Dickens in Washington (continued)

Charles Dickens visited both houses of Congress nearly every day, during his stay in Washington, and left his impressions in ‘American Notes’, published in 1842.

John_Tyler-2

John Tyler, U.S. President in 1842.

The House of Representatives is a beautiful and spacious hall, of semicircular shape, supported by handsome pillars. One part of the gallery is appropriated to the ladies, and there they sit in front rows, and come in, and go out, as at a play or concert.

The chair is canopied, and raised considerably above the floor of the House; and every member has an easy chair and a writing desk to himself: which is denounced by some people out of doors as a most unfortunate and injudicious arrangement, tending to long sittings and prosaic speeches. It is an elegant chamber to look at, but a singularly bad one for all purposes of hearing. The Senate, which is smaller, is free from this objection, and is exceedingly well adapted to the uses for which it is designed. …..

Did I see among them the intelligence and refinement: the true, honest, patriotic heart of America? Here and there were drops of its blood and life, but they scarcely coloured the stream of desperate adventurers which sets that way for profit and for pay. It is the game of these men, and of their profligate organs, to make the strife of politics so fierce and brutal, and so destructive of all self-respect in worthy men, that sensitive and delicate-minded persons shall be kept aloof, and they, and such as they, be left to battle out their selfish views unchecked. And thus this lowest of all scrambling fights goes on, and they who in other countries would, from their intelligence and station, most aspire to make the laws, do here recoil the farthest from that degradation.

That there are, among the representatives of the people in both Houses, and among all parties, some men of high character and great abilities, I need not say. ….
It will be sufficient to add that to the most favourable accounts that have been written of them, I more than fully and most heartily subscribe; and that personal intercourse and free communication have bred within me …. increased admiration and respect.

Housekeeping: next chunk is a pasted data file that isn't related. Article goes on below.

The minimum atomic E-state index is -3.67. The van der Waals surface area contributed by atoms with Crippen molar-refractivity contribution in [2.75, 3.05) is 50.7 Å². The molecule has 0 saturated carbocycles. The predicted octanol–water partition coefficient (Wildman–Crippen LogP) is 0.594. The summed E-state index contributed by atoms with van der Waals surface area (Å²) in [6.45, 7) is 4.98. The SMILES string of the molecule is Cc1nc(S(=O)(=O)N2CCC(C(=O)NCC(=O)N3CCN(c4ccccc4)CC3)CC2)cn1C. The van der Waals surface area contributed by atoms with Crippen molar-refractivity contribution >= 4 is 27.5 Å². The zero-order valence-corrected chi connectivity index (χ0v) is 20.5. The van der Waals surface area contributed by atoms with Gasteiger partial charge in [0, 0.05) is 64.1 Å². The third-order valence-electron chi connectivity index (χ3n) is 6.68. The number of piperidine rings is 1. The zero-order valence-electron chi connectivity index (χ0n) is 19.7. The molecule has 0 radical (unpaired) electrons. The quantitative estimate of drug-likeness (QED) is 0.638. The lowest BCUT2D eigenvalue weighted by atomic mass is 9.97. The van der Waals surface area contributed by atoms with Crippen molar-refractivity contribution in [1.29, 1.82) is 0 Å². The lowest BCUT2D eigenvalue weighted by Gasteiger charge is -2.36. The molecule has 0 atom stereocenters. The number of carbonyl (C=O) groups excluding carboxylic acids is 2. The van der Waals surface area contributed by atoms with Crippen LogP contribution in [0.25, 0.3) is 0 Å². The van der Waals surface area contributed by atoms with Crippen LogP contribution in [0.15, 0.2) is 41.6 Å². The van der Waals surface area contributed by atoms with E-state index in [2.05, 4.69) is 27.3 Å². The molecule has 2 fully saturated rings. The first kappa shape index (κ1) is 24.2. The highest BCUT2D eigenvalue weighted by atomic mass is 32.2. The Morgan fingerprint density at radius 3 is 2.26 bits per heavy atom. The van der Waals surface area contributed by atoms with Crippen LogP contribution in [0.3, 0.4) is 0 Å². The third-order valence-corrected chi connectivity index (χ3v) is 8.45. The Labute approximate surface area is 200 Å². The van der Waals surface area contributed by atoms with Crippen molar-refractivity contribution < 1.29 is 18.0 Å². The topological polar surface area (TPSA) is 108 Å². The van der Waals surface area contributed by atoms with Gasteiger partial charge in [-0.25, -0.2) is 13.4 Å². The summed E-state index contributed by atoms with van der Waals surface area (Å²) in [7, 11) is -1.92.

There are more quarrels than with us, and more threatenings than gentlemen are accustomed to exchange in any civilised society of which we have record: but farm-yard imitations have not as yet been imported from the Parliament of the United Kingdom. The feature in oratory which appears to be the most practised, and most relished, is the constant repetition of the same idea or shadow of an idea in fresh words; and the inquiry out of doors is not, “What did he say?” but, “How long did he speak?”

Dickens went on to describe, at length, the universal habit of chewing tobacco in both houses and spitting – with “disregard of the spittoon” – but I’ll spare you that to avoid causing nausea and putting you right off your food!

Wellington architecture #3 – the evolution of Parliament.

When New Zealand’s capital, or Seat of Government as it was known then, moved from Auckland to Wellington in 1865 Parliament’s “House of Assembly” moved in to the existing Provincial Council Chambers.

mini_magick20171209-28193-35dyzh

Photo: ATL – Swan, George Henry, 1833-1913. Provincial Council building, Wellington. Ref: 1/2-003739-F. Alexander Turnbull Library, Wellington, New Zealand. /records/22494909

It was a convenient place to start but obviously not big enough. Additions to accommodate debating chambers for Upper and Lower Houses, committee rooms, the members’ restaurant (very important) and offices were added in stages until the original became part of a much bigger complex.

mini_magick20171209-28193-1kjdywc

Photo: ATL – Parliament Buildings, Wellington. Ref: 1/2-011625-G. Alexander Turnbull Library, Wellington, New Zealand. /records/22795018

Restricted by Sydney Street on the left and Hill Street on the right, architects had to build over the back yard. Twenty years later, the side view from Sydney Street looked like a Gothic fantasy castle made in wood.

Parl buildings_S

In the 1890s, when the overflowing Parliamentary library demanded a new fireproof home, architect Thomas Turnbull went full circle and put his masonry extension in front of the original Provincial Council Chamber.

Pre 1907 postcard image of Parliament Buildings, Wellington.

It should have been a three storey building but political bickering over cost saw it redesigned by the Government’s architect with two storeys. Turnbull resigned from the project and asked for his name to be removed from the foundation stone. Fortunately, fireproof rooms and doors remained part of the design, despite budget cuts.

Parliament fire

On 11th December 1907, the tinder-dry wooden buildings burned down. The library and most of its contents survived, was rebuilt, and can still be seen today.

Parl library

The destruction of everything else disrupted Parliament for years to come and brought about a dramatic change in the landscape. The Governor abandoned his official residence, Government House (see previous post), and it became a “temporary” House of Assembly. An architectural competition for a new building was won by John Campbell – the Government’s own architect – with a grandiose design. The shallow gully that was Sydney Street was filled in and the site levelled to accomodate it. Construction began in 1912. And then came the Great War.